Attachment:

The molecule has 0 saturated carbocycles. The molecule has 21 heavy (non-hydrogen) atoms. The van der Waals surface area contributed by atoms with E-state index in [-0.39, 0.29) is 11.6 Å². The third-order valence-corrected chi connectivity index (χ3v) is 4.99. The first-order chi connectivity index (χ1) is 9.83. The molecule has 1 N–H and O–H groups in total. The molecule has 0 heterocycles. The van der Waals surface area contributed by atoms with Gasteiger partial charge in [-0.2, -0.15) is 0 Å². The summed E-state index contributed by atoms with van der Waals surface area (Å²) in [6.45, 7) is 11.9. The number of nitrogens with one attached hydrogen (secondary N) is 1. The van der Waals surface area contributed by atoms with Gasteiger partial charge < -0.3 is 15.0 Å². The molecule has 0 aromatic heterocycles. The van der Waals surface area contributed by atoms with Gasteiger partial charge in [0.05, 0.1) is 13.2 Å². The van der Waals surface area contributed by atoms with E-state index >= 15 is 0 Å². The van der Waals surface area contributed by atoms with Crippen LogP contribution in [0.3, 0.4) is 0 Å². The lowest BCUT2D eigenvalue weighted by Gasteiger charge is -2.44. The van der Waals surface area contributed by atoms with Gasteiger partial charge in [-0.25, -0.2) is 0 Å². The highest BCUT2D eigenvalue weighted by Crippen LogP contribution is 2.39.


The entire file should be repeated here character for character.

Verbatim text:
The molecule has 0 saturated carbocycles. The molecule has 21 heavy (non-hydrogen) atoms. The van der Waals surface area contributed by atoms with E-state index in [-0.39, 0.29) is 11.6 Å². The third-order valence-corrected chi connectivity index (χ3v) is 4.99. The first-order chi connectivity index (χ1) is 9.83. The molecule has 1 N–H and O–H groups in total. The molecule has 0 heterocycles. The van der Waals surface area contributed by atoms with Gasteiger partial charge in [-0.2, -0.15) is 0 Å². The summed E-state index contributed by atoms with van der Waals surface area (Å²) in [6.45, 7) is 11.9. The number of nitrogens with one attached hydrogen (secondary N) is 1. The van der Waals surface area contributed by atoms with Gasteiger partial charge < -0.3 is 15.0 Å². The molecule has 0 aromatic heterocycles. The van der Waals surface area contributed by atoms with Gasteiger partial charge in [0.05, 0.1) is 13.2 Å². The van der Waals surface area contributed by atoms with E-state index >= 15 is 0 Å². The van der Waals surface area contributed by atoms with Crippen LogP contribution in [0.3, 0.4) is 0 Å². The lowest BCUT2D eigenvalue weighted by Gasteiger charge is -2.44. The van der Waals surface area contributed by atoms with Gasteiger partial charge in [-0.25, -0.2) is 0 Å². The highest BCUT2D eigenvalue weighted by Crippen LogP contribution is 2.39.